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Generational Accounting versus Computable General Equilibrium

  • Volker Börstinghaus
  • Georg Hirte

Generational Accounting is only a shortcut to a general equilibrium analysis because it is assumed that individual decisions are unaffected by policy reforms. Nonetheless only two studies examine the accuracy of Generational Accounting, but Fehr and Kotlikoff (1996) consider changes in individual decisions and current tax adaptations to balance the Budget. Thus their approach is inappropriate as a means to compare both methods as they are used in reality. Raffelhüschen and Risa (1997) use a very simple model and simulate very stylized policy changes. So we need to carry out a new examination. Our examples are the recent fiscal reforms in Germany which encompass an income tax reform and a pension reform. The findings are that Generational Accounting is a bad shortcut for the incidence of the income tax reform, but gives a good impression of the quality and sign of the incidence for all but the younger cohorts in the case of the pension reform, and that the Fehr and Kotlikoff approach is misleading.

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Article provided by Mohr Siebeck, Tübingen in its journal FinanzArchiv.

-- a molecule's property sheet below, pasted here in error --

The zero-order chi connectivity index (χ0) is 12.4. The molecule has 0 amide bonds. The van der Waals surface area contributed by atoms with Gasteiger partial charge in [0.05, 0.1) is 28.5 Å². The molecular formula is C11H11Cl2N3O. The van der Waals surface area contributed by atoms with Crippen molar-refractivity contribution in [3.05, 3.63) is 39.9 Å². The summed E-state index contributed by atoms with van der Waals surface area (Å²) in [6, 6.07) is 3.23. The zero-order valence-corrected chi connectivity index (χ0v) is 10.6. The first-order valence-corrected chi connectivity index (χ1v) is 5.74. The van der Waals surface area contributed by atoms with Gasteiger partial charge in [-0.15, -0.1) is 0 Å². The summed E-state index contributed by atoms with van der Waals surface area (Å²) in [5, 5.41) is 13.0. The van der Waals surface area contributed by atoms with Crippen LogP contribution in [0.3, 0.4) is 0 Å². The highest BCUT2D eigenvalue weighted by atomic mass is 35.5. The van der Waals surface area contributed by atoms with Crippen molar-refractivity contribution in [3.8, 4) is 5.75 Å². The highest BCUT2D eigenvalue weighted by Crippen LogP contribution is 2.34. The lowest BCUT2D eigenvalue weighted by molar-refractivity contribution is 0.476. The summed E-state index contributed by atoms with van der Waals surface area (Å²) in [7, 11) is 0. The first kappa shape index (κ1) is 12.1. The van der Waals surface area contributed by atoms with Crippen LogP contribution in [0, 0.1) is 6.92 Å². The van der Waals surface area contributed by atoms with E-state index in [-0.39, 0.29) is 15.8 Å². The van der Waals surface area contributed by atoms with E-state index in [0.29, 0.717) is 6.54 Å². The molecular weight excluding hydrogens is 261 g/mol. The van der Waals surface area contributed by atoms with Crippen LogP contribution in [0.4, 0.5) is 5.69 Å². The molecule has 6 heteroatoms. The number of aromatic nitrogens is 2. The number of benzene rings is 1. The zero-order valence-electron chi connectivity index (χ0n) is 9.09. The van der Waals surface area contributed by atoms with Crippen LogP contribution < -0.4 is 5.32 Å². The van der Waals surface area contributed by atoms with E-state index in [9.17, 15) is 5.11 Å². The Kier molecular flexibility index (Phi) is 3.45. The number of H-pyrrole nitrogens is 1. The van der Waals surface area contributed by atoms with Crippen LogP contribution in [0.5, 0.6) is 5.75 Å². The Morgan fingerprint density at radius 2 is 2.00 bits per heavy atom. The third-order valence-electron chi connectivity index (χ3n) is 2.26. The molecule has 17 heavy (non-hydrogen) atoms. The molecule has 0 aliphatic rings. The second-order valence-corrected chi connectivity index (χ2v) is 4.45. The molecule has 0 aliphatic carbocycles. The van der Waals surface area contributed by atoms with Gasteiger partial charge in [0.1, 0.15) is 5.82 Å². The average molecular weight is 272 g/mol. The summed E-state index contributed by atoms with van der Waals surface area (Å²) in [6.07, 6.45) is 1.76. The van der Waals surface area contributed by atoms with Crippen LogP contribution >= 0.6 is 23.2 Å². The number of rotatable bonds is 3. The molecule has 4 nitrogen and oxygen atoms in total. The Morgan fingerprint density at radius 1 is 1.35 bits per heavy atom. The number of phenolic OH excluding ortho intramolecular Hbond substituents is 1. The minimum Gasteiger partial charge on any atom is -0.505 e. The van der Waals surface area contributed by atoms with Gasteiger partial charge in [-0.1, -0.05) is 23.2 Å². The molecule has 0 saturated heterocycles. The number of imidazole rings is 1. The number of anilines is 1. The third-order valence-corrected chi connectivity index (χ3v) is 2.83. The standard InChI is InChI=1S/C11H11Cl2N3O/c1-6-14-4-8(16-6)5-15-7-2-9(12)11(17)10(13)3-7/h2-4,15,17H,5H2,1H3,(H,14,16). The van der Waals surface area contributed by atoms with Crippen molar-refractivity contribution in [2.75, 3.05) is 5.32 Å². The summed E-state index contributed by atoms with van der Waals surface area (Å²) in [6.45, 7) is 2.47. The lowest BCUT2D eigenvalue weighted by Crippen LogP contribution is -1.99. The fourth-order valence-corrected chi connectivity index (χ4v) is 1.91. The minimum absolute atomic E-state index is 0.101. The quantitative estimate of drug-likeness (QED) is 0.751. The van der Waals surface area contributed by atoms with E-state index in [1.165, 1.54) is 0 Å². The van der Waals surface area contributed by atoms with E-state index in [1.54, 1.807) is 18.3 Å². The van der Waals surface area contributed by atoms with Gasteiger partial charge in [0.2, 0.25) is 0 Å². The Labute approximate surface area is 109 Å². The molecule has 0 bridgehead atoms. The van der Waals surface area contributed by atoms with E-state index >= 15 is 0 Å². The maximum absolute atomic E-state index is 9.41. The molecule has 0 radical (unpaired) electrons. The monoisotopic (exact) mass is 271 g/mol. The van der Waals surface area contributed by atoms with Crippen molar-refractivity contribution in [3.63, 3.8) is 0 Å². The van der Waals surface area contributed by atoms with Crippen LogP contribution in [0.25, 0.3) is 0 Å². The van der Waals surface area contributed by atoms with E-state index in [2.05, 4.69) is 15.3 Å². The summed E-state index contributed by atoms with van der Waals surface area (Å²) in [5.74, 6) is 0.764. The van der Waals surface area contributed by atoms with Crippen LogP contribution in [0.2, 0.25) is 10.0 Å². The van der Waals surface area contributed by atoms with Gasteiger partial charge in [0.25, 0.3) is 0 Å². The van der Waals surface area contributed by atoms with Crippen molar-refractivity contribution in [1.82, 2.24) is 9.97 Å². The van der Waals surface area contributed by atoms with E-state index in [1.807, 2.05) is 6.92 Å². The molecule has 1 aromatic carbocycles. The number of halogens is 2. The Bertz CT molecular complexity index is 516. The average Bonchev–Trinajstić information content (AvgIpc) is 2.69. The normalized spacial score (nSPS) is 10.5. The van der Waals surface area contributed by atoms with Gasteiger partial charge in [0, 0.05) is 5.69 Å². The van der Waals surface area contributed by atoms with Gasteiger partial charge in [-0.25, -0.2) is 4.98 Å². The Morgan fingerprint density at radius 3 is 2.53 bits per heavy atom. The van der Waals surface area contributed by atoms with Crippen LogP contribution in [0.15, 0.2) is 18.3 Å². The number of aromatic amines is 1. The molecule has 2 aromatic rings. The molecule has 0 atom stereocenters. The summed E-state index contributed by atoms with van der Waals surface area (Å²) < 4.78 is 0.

Volume (Year): 58 (2001)
Issue (Month): 3 (July)
Pages: 227-

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Handle: RePEc:mhr:finarc:urn:sici:0015-2218(200207)58:3_227:gavcge_2.0.tx_2-q
Contact details of provider: Web page: http://www.mohr.de/fa

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  1. Homburg, Stefan, 1997. "Old-age Pension Systems: A Theoretical Evaluation," EconStor Open Access Articles, ZBW - German National Library of Economics, pages 233-246.
  2. Hirte, Georg, 2001. "Pension Policies for an Aging Society," Beiträge zur Finanzwissenschaft, Mohr Siebeck, Tübingen, edition 1, volume 14, number urn:isbn:9783161475399, May.
  3. Homburg, Stefan, 1990. "The Efficiency of Unfunded Pension Schemes," EconStor Open Access Articles, ZBW - German National Library of Economics, pages 640-647.
  4. Georg Hirte, 2002. "Welfare and Macroeconomic Effects of the German Pension Acts of 1992 and 1999: A Dynamic CGE Study," German Economic Review, Verein für Socialpolitik, vol. 3(1), pages 81-106, 02.
  5. Alan J. Auerbach & Jagadeesh Gokhale & Laurence J. Kotlikoff, 1991. "Generational Accounts - A Meaningful Alternative to Deficit Accounting," NBER Working Papers 3589, National Bureau of Economic Research, Inc.
  6. Volker Börstinghaus & Georg Hirte, 2001. "Generational Accounting versus Computable General Equilibrium," FinanzArchiv: Public Finance Analysis, Mohr Siebeck, Tübingen, vol. 58(3), pages 227-, July.
  7. Rafflhuschen, B. & Risa, A.E., 1997. "Generational Accounting and intergenerational Welfare," Norway; Department of Economics, University of Bergen 164, Department of Economics, University of Bergen.
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